Most of us have a closet full of clothing for every type of event or mood in our life. How many pairs of jeans or shoes do you have? 5? 10? 20? For obvious reasons one pair just isn’t enough to cover all situations. Why then do most folks only have one pair of glasses? Are the things we do with your feet more important than what we do with our eyes?
If we are constantly changing our clothing and footwear to match our activity why not have more choices in your eyewear? For instance, when riding a bike you may want some wrap-around sunglasses. But that look may not be what you want for an outing with friends at a winery. You may need computer glasses to help with your work at the office, but a different prescription, tint, and lens coating for viewing your child’s baseball game or driving at night. Having multiple pairs for functioning in your life becomes more critical as we age and are more active.
Glasses are not just for vision: they also make a fashion statement and can improve performance and productivity! Tell us about your lifestyle and vision needs and we will help you pick the perfect glasses to optimize your visual performance in all situations.

(Come in to see us, and switch up your style!)

Frugal Frank

dafsdf-minFrank is a big guy and he has a big head so he has trouble finding glasses that fit well.  Frank also likes a bargain so after he got his prescription at the Eye Scare Center of Leesburg he ordered glasses online. 

He used the online measuring guides to pick the size frame he needed and even to position the reading zone for his multifocal lenses.

He was excited when he got his new glasses even though they kind of squeezed his head and made the backs of his ears sore.

After using them the first day at work he felt kind of queasy and it was difficult to keep his computer screen in focus. 

He emailed the website and they quickly responded – they told him it sometimes takes a week or tow to adjust to new glasses and to keep using them.

He wore them all day at work on October 31 and came home with a splitting headache in his oversized head.

Now he’s lying on the couch with an icepack on his head and missing out on trick or treating with his kids!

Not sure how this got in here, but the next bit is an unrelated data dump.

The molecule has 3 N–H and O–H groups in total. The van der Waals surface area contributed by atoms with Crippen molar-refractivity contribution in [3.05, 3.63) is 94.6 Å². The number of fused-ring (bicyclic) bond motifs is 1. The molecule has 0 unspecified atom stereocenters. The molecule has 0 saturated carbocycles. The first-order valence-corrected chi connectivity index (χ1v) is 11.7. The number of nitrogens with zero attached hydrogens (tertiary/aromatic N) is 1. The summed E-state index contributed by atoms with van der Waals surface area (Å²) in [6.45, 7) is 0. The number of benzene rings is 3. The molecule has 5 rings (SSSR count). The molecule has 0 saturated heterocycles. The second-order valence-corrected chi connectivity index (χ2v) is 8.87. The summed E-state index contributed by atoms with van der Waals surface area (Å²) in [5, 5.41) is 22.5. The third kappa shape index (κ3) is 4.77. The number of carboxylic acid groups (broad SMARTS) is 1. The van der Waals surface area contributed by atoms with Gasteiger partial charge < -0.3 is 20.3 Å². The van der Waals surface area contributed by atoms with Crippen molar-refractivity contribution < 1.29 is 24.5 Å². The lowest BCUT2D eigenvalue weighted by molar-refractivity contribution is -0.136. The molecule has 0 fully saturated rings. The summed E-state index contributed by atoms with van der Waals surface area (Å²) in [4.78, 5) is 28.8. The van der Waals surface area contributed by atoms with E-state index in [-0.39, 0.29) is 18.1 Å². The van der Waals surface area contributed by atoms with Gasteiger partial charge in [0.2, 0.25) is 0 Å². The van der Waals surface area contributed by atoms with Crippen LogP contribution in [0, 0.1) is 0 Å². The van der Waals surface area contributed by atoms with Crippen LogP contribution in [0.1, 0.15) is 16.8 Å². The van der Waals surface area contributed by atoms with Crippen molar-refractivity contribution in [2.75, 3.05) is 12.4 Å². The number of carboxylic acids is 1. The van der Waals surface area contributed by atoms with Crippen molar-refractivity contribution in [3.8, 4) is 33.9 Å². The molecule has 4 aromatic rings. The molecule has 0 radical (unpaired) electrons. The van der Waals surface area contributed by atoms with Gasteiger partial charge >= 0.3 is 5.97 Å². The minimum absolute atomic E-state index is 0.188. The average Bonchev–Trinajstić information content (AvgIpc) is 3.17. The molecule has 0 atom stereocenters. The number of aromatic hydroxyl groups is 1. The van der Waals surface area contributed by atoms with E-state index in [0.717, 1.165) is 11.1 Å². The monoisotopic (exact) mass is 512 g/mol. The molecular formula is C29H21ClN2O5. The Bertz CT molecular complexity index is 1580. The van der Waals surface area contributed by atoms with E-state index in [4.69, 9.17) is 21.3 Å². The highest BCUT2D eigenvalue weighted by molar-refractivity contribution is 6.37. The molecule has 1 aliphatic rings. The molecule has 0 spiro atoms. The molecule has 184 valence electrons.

Soooo Tragic!

Laser Correction in our Family

IMG_0637On March 23 Doctor McGrew’s son Wesley had laser vision correction performed by Dr. Andy Holzman at the TLC Center in Tysons Corner.

Dr. McGrew was with his son in the surgical suite and is happy to report the recovery process has been smooth and Wesley is thrilled with his great vision without contact lenses or glasses.

If you are wondering if you are a good candidate for laser vision correction ask about it at your next appointment or give us a call and we can discuss your options.

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CHRPE and Colon Cancer

Another reason to have your eyes checked regularly!

Freckles in Your Eye Can Identify Risk of Colon Cancer

A common pigment spot in the retina can be associated with a hereditary form of intestinal polyps that may become cancerous. Congenital Hypertrophy of the Retinal Pigment Epithelium, referred to as CHRPE (“chirpy”), a form of freckling inside the eye has been associated with a hereditary condition known as Familial Adenomatous Polyposis (FAP) or Gardner’s Syndrome. 80% of patients with FAP have CHRPE.

CHRPE is relatively easily detected during an eye examination, especially if the pupils are dilated or digital imaging/photography is performed. Patients sometimes have just one CHPRE or they can have several, often found together in groups, somewhat like constellations of stars. These groupings of round spots of various sizes can resemble paw prints so they are also called Bear Track Pigment.